Oftentimes when you’re pouring money into a channel, you eventually reach a point of diminishing returns, even if it’s been successful in the past. Considering that you’re likely in a growth-at-all-costs mindset (which is what most VCs motivate), you feel pressure to pump more and more capital into the same channels that have worked well up to that point. But pumping in more money may not result in a proportionate increase in ROI.

In fact, the worst-case scenario that this leads to is the demise of a lot of companies that are unable to survive this process. Had they not been killed, these companies may have had a great chance of slowly growing into successful, bigger companies in the long term. 

Bottom line?

VC backing can set you up for gross inefficiencies.

#3: Contrary to popular belief, VC Funding is not necessary

In the past 100 years, many companies have executed on tremendously exciting ideas without requiring venture capital. Additionally, many companies have raised venture capital and become extraordinarily successful without even using the VC funding they raised. 

But this reality runs counter to the Silicon Valley narrative that if you want to be a successful startup (especially in tech), then you have to bag VC funding.

eBay is among the most famous examples of companies that never utilised the funding from the venture rounds that they raised. They just grew and became so successful that the money ended up staying in the bank. 

Google has a similar story, where the founders didn’t need all the cash they had raised in funding.

There is a very limited number of companies for whom the model of VC funding makes sense and works well. It's a reasonable bet for VC investors to target these companies. 

A better alternative than this is to find long-term, slowly profitable channels of investment, and only put aside capital for them once a decent ROI has been proven out. At the same time, even after you have proven the ROI, make sure to approach growth with caution of diminishing returns.

Want to learn more about the diminishing returns of startup growth? Check this post out.

diminishing returns

VC funding is not necessary - contrary to popular belief.

#4: Profitable companies are built to last

The Growth vs. Profit dilemma

Once you condition yourself to value pure growth as the highest good, you tend to ignore efficiencies that could fetch you greater profit. You ignore efficiencies that could set the foundation for a better, sturdier, and healthier company that’s able to withstand downturns in the market, shifts in the model, competition, or fluctuation in demand. 

In the high-growth model, you may develop a marketing machine that guzzles an incredibly high amount of external capital to get going. Once you’re operating within this model, you essentially place a bet on exactly what you are doing or moving towards.

The implication this carries is that you're going to have to face the consequences of any failure to hit those targets. This may lead to downstream developments like cost-cutting measures and layoffs which are: emotional for people, challenging for teams, and harmful for company reputation. 

Founders who solidly focus on profit (in contrast to those who aim at explosive growth) build companies that are structured to last for a long time.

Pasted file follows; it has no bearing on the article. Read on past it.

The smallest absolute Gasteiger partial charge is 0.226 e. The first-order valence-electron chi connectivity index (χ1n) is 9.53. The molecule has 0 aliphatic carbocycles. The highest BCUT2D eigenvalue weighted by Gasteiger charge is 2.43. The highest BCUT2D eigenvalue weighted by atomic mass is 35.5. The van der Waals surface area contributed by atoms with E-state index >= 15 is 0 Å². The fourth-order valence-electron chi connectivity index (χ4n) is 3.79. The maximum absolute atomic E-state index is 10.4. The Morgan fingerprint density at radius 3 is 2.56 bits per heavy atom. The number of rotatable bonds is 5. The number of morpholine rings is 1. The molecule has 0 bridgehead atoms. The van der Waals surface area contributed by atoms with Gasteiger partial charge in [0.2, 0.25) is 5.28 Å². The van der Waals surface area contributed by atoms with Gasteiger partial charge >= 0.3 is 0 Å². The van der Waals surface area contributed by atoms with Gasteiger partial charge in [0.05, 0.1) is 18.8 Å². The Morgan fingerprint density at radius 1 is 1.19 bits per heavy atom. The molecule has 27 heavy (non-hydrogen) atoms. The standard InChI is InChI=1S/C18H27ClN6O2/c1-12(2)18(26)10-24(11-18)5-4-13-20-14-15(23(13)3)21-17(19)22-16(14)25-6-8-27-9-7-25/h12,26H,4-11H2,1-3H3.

#5: The myth persists because VC-backed startups are glorified

What compels so many entrepreneurs to become venture-funded despite the conclusive data against venture-backed performance and numerous examples of companies that walked a different route and came out successful at the other end? 

The answer is quite simple: 

The culture of glorifying VC-backed startups. The startup world oftentimes equates venture funding with business success. Everyone in this ecosystem feverishly glorifies the phenomenon of raising VC money - the press, entrepreneurs, investors, employees, friends and family members. 

And that's why the great VC myth persists.

Decide what you want, before becoming venture backed

The biggest issue with companies trudging down the venture funding route is that they seldom know the reality of what they are signing up for. 

cartoon vcs

Here are 3 pointers for founders to consider before taking VC money: 

Risk acceptance

Determine that this is what you want. Look at the statistics for survivability and look at the risk profiles

You will notice that over 95% of venture-funded startups failed to see the projected return on investment (such as a specific revenue growth rate or the date to break even on cash flow). 

Accept the strings

Are you comfortable with the strings that come attached with that funding? In other words, are you comfortable with knowing your personal financial benefit could be far lower than what you might think?

There’s a strong likelihood that you will be a shareholder but that your shares might not be worth much in an eventual sale, or that you might be pushed out of the startup some day. Because of the potential of your stock and stock options, you could also be asked to take an under-market salary. 

Additionally, should you accept VC funding, this comes with often aggressive growth targets, which you may or may not be ready for at the time.

Accept the finite number of exit options

When you run a VC-backed company, your exit options are usually 1) acquisition or 2) going public. The idea of VC is to see a substantial return on investment which is usually achieved through these two exit strategies.

This may or may not work for you and is something you need to decide before accepting VC funding.


A lot of these same points are made by venture capitalists themselves - when they meet founders, and publicly on stages as well. A large part of the issue lies in a lot of us not internalizing this knowledge. A problematic role is also played by the culture of glorification which everyone from the media, to entrepreneurs, to VCs participate in.

That being said, VC is a great asset class for startups geared for high growth and scaling with clear exit expectations.

If you're convinced Venture Capital isn't for you, here are 5 alternatives you can consider:

Additional Resources

The Rise of Alternative Venture Capital | Entrepreneur

Checking Out Venture Capital Funding Alternatives |

Three Viable Alternatives To Venture Capital Funding That All Entrepreneurs Should Know | Forbes

Alternatives to VC Funding That All Founders Should Know About